Much To Do About The Edmonton Rocky Mountain Wine and Food Festival


A few weeks ago the 12th Annual Edmonton Rocky Mountain Wine & Food Festival was held at the Shaw Conference Centre on the edge of Downtown and scenic river valley, and I was lucky enough to be given tickets to attend the Industry and Trade part of the festival, and a pair of tickets to raffle off as well.   I am late getting this post out and I apologize for my tardiness.

There were two reasons that I wanted to attend, first was that the Dairy Farmers of Canada were going to have a booth promoting Canadian Cheese and the second reason was Arla Foods was going to be promoting their new German Alpine Cheeses at the Festival as well.  I was accompanied with my “plus one”, Rick from Explorations with Sailor Rick, who not provided some pictures, but also shared his extensive knowledge of wine with me and made the night quite enjoyable.

Our first stop was the Dairy Farmers of Canada‘s booth to talk to the representatives, and given the tentative Comprehensive Economic and Trade Agreement (CETA) that had just been announced between Canada and the EU, I thought it important to talk to them.  It give the EU more access to the Canadian Fine Cheese Market, and some feel that it will be the death knell for some small artisan producers in Canada.  I am more of a “Think of a Solution not the Problem” kind of person so I will leave the rhetoric to others.

I did have visions of asking some hard-hitting questions and playing devil’s advocate about CETA, but right of the bat we were greeted with cheese, and questions were out the window (along with remembering names too) but we had samples of Fromagerie Bergeron‘s new Medium Gouda which was a bit of a tease as it is not available in Alberta…Yet.  I spoke with the person from Bergeron and heard him speak about his cheese and I could hear the passion in his voice, his love of cheese was clear from this wonderful cheese.  I also spoke with the rep from Dairy Farmers of Canada.  I asked about CETA and what the impact might be?  He was expecting questions like this and gave an honest answer, and that was they don’t really know.  Once CETA is put in place, it will take a few years to see the economic impact on the farmers/producers.  Little known part of CETA is that the Canadian Dairy industry gets more access to the EU market too.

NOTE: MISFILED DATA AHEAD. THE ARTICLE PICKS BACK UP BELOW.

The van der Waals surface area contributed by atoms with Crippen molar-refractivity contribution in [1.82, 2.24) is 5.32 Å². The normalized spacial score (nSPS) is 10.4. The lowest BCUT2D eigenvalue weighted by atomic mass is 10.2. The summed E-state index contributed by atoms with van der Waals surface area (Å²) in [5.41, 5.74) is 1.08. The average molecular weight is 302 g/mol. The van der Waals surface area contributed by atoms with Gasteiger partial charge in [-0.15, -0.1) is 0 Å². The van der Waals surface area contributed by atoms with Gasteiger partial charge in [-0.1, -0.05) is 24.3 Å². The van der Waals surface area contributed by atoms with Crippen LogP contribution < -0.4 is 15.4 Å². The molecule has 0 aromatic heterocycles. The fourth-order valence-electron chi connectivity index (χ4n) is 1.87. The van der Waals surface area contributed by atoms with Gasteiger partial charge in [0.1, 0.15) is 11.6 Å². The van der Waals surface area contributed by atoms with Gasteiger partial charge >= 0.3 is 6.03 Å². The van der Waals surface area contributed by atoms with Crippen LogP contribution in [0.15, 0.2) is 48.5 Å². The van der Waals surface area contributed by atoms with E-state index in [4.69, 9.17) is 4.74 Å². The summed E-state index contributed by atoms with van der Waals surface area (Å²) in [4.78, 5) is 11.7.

The whole purpose of the Dairy Farmers of Canada being there was to promote Canadian Cheese, so they held several cheese tasting seminars throughout the festival.  Unfortunately I was unable to get into one, but Gemma (who won the tickets to the festival) and this is what she told my about the session she attended

“…I even tried out the cheese tasting event. That was a true highlight of the evening. I never really thought to enjoy cheese, as you would wine. I do usually pair my cheese with some type of fruit or cracker, but I never thought to slowly eat the cheese and savour its flavour. To experience the true milk flavour in each bite was eye-opening. I loved the Gouda from the Fromagerie Bergeron in Quebec and I really hope that it becomes available in Edmonton soon…..”

Our next stop was the Arla Foods Inc, which has been in Canada since 1961 and is the one of largest dairy co-operative in the world (Owned by Swedish, Danish and German Dairy Farmers) and produces and imports several types of cheese in Canada under the Tre Stelle®, Buko®, Castello®, Arla®, Apetina ® Feta and Dofino® brand names.  They were showcasing their Castello® Bavarian Alps Selection, a new selection of German Alpine cheeses, which according to their website: